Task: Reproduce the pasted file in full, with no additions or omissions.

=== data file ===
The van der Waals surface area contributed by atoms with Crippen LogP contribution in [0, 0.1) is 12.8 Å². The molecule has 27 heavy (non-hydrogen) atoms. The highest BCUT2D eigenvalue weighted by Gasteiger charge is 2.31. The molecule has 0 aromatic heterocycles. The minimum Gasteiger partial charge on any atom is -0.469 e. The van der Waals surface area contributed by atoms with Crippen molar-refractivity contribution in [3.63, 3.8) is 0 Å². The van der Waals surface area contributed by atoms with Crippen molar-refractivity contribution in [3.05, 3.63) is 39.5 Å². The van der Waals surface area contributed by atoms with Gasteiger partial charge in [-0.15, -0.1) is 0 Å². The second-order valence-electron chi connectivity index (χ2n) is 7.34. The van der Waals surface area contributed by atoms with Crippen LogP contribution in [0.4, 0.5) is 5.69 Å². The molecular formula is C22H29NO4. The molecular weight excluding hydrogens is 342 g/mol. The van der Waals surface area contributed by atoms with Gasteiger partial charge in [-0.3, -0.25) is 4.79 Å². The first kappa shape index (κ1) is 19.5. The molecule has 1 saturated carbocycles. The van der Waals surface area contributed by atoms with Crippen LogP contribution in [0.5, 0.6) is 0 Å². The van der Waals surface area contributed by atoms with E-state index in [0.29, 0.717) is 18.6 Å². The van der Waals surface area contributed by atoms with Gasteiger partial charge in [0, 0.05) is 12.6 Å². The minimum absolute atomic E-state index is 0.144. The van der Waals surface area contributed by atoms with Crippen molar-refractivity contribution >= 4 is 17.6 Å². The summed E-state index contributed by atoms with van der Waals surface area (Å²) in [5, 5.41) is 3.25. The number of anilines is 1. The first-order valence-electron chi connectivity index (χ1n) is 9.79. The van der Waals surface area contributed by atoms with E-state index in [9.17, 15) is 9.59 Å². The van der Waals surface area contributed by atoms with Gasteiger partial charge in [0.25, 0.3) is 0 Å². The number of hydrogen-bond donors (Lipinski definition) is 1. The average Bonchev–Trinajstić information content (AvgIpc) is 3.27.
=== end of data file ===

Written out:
The van der Waals surface area contributed by atoms with Crippen LogP contribution in [0, 0.1) is 12.8 Å². The molecule has 27 heavy (non-hydrogen) atoms. The highest BCUT2D eigenvalue weighted by Gasteiger charge is 2.31. The molecule has 0 aromatic heterocycles. The minimum Gasteiger partial charge on any atom is -0.469 e. The van der Waals surface area contributed by atoms with Crippen molar-refractivity contribution in [3.63, 3.8) is 0 Å². The van der Waals surface area contributed by atoms with Crippen molar-refractivity contribution in [3.05, 3.63) is 39.5 Å². The van der Waals surface area contributed by atoms with Gasteiger partial charge in [-0.15, -0.1) is 0 Å². The second-order valence-electron chi connectivity index (χ2n) is 7.34. The van der Waals surface area contributed by atoms with Crippen LogP contribution in [0.4, 0.5) is 5.69 Å². The molecular formula is C22H29NO4. The molecular weight excluding hydrogens is 342 g/mol. The van der Waals surface area contributed by atoms with Gasteiger partial charge in [-0.3, -0.25) is 4.79 Å². The first kappa shape index (κ1) is 19.5. The molecule has 1 saturated carbocycles. The van der Waals surface area contributed by atoms with Crippen LogP contribution in [0.5, 0.6) is 0 Å². The van der Waals surface area contributed by atoms with E-state index in [0.29, 0.717) is 18.6 Å². The van der Waals surface area contributed by atoms with Gasteiger partial charge in [0, 0.05) is 12.6 Å². The minimum absolute atomic E-state index is 0.144. The van der Waals surface area contributed by atoms with Crippen molar-refractivity contribution >= 4 is 17.6 Å². The summed E-state index contributed by atoms with van der Waals surface area (Å²) in [5, 5.41) is 3.25. The number of anilines is 1. The first-order valence-electron chi connectivity index (χ1n) is 9.79. The van der Waals surface area contributed by atoms with E-state index in [9.17, 15) is 9.59 Å². The van der Waals surface area contributed by atoms with Gasteiger partial charge in [0.25, 0.3) is 0 Å². The number of hydrogen-bond donors (Lipinski definition) is 1. The average Bonchev–Trinajstić information content (AvgIpc) is 3.27.